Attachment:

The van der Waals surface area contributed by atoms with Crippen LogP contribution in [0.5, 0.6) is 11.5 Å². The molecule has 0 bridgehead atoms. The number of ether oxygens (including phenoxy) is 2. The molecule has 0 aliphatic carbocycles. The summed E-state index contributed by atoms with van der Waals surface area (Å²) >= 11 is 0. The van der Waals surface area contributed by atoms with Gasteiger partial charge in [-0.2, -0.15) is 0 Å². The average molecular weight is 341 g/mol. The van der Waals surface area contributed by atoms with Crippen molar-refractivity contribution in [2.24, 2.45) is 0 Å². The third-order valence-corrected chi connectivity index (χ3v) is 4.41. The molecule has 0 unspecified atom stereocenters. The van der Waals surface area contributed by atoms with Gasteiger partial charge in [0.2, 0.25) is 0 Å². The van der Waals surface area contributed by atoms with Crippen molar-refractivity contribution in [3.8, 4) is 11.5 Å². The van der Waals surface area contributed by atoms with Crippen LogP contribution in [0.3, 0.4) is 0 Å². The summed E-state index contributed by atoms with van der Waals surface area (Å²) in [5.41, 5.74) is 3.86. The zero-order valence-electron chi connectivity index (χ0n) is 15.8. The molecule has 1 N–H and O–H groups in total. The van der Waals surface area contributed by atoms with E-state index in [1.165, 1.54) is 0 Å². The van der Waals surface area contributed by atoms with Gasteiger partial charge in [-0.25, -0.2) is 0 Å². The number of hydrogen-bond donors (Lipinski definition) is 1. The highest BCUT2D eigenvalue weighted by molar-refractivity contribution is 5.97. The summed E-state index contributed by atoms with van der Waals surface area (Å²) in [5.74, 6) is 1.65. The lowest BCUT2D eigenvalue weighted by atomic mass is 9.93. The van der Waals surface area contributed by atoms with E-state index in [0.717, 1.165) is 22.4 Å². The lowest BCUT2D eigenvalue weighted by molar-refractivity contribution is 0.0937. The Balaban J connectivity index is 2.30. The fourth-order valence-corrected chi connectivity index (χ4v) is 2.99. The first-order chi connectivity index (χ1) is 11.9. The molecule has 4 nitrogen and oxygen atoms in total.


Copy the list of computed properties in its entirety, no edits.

The van der Waals surface area contributed by atoms with Crippen LogP contribution in [0.5, 0.6) is 11.5 Å². The molecule has 0 bridgehead atoms. The number of ether oxygens (including phenoxy) is 2. The molecule has 0 aliphatic carbocycles. The summed E-state index contributed by atoms with van der Waals surface area (Å²) >= 11 is 0. The van der Waals surface area contributed by atoms with Gasteiger partial charge in [-0.2, -0.15) is 0 Å². The average molecular weight is 341 g/mol. The van der Waals surface area contributed by atoms with Crippen molar-refractivity contribution in [2.24, 2.45) is 0 Å². The third-order valence-corrected chi connectivity index (χ3v) is 4.41. The molecule has 0 unspecified atom stereocenters. The van der Waals surface area contributed by atoms with Gasteiger partial charge in [0.2, 0.25) is 0 Å². The van der Waals surface area contributed by atoms with Crippen molar-refractivity contribution in [3.8, 4) is 11.5 Å². The van der Waals surface area contributed by atoms with Crippen LogP contribution in [0.3, 0.4) is 0 Å². The summed E-state index contributed by atoms with van der Waals surface area (Å²) in [5.41, 5.74) is 3.86. The zero-order valence-electron chi connectivity index (χ0n) is 15.8. The molecule has 1 N–H and O–H groups in total. The van der Waals surface area contributed by atoms with E-state index in [1.165, 1.54) is 0 Å². The van der Waals surface area contributed by atoms with Gasteiger partial charge in [-0.25, -0.2) is 0 Å². The number of hydrogen-bond donors (Lipinski definition) is 1. The highest BCUT2D eigenvalue weighted by molar-refractivity contribution is 5.97. The summed E-state index contributed by atoms with van der Waals surface area (Å²) in [5.74, 6) is 1.65. The lowest BCUT2D eigenvalue weighted by atomic mass is 9.93. The van der Waals surface area contributed by atoms with E-state index in [0.717, 1.165) is 22.4 Å². The lowest BCUT2D eigenvalue weighted by molar-refractivity contribution is 0.0937. The Balaban J connectivity index is 2.30. The fourth-order valence-corrected chi connectivity index (χ4v) is 2.99. The first-order chi connectivity index (χ1) is 11.9. The molecule has 4 nitrogen and oxygen atoms in total.